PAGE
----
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Apple Appeals Smartwatch Ban After White House Refuses to Intervene

Apple is appealing a ban that threatens its $17 billion smartwatch business.

The tech giant filed a challenge to the ban imposed by the U.S. International Trade Commission (ITC) — the result of a patent dispute — at the U.S. Court of Appeals for the Federal Circuit, Bloomberg News reported Tuesday (Dec. 26).

In addition, the report said, Apple filed an emergency motion asking that the ban be stayed while the court considers the appeal.

The move came after the White House — seen as Apple’s last hope in avoiding the ban — declined Tuesday to intervene in the matter. The decision rested with Ambassador Katherine Tai, the U.S. trade representative. 

“After careful consultations, Ambassador Tai decided not to reverse the ITC’s determination and the ITC’s decision became final on December 26, 2023,” the Office of the Trade Representative said in a news release Tuesday.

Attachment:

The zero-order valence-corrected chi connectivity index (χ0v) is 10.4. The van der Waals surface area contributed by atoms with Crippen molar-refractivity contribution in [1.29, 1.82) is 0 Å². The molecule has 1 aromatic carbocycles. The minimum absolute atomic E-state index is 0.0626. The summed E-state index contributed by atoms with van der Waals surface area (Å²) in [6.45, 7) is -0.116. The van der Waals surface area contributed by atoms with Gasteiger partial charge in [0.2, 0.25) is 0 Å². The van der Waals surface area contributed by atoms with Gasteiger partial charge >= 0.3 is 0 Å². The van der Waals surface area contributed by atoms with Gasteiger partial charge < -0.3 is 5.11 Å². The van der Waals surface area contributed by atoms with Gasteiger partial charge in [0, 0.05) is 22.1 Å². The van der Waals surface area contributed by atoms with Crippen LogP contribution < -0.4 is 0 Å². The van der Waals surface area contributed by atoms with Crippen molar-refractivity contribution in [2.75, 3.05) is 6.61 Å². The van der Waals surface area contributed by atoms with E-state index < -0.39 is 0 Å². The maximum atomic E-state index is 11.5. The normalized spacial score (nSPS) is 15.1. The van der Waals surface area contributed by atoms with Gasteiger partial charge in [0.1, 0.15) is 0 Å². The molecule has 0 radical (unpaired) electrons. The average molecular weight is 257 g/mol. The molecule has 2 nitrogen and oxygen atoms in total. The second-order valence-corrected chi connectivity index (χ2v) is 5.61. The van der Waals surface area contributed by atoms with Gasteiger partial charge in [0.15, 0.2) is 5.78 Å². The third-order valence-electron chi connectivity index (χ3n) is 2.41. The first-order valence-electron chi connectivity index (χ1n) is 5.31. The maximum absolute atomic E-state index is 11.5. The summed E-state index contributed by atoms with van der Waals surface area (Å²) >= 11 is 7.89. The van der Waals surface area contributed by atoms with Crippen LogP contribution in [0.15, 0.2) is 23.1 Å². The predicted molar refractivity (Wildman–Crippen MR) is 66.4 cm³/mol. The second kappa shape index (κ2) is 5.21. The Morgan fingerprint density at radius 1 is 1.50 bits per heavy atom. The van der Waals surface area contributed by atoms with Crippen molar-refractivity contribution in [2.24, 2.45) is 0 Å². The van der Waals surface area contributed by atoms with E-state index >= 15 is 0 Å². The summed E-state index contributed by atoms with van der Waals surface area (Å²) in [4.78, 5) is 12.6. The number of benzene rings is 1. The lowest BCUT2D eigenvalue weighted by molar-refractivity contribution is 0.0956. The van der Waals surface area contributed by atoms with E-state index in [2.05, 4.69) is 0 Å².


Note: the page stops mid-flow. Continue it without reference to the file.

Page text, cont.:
The ITC in October ruled that the watch’s blood oxygen sensor had infringed on intellectual property from Masimo, a medical technology firm that sued Apple in 2020, alleging the company had stolen trade secrets connected to health monitoring technology and poached key staff.

After the ITC ruling, Apple said that Masimo had “wrongly attempted to use the ITC to keep a potentially life-saving product from millions of U.S. consumers while making way for their own watch that copies Apple.”

Apple had appealed that ruling, but the ITC last week denied that request, meaning that sales of the latest versions of the smartwatch — Apple Watch Series 9 and Apple Watch Ultra 2 — would cease. Previously imported Apple Watches can be sold if stores still have them in stock.

The Bloomberg report said that the timing of the ban means Apple likely won’t see a major dent in its holiday sales, as most people completed their shopping prior to Christmas, while others might have scrambled to buy watches when word of the restrictions came down.

Masimo Founder and CEO Joe Kiani told Bloomberg last week that he would be open to settling with Apple, but declined to say how much money he’d seek from Apple. 

Kiani said his company would “work with them to improve their product,” but added “They haven’t called. It takes two to tango.”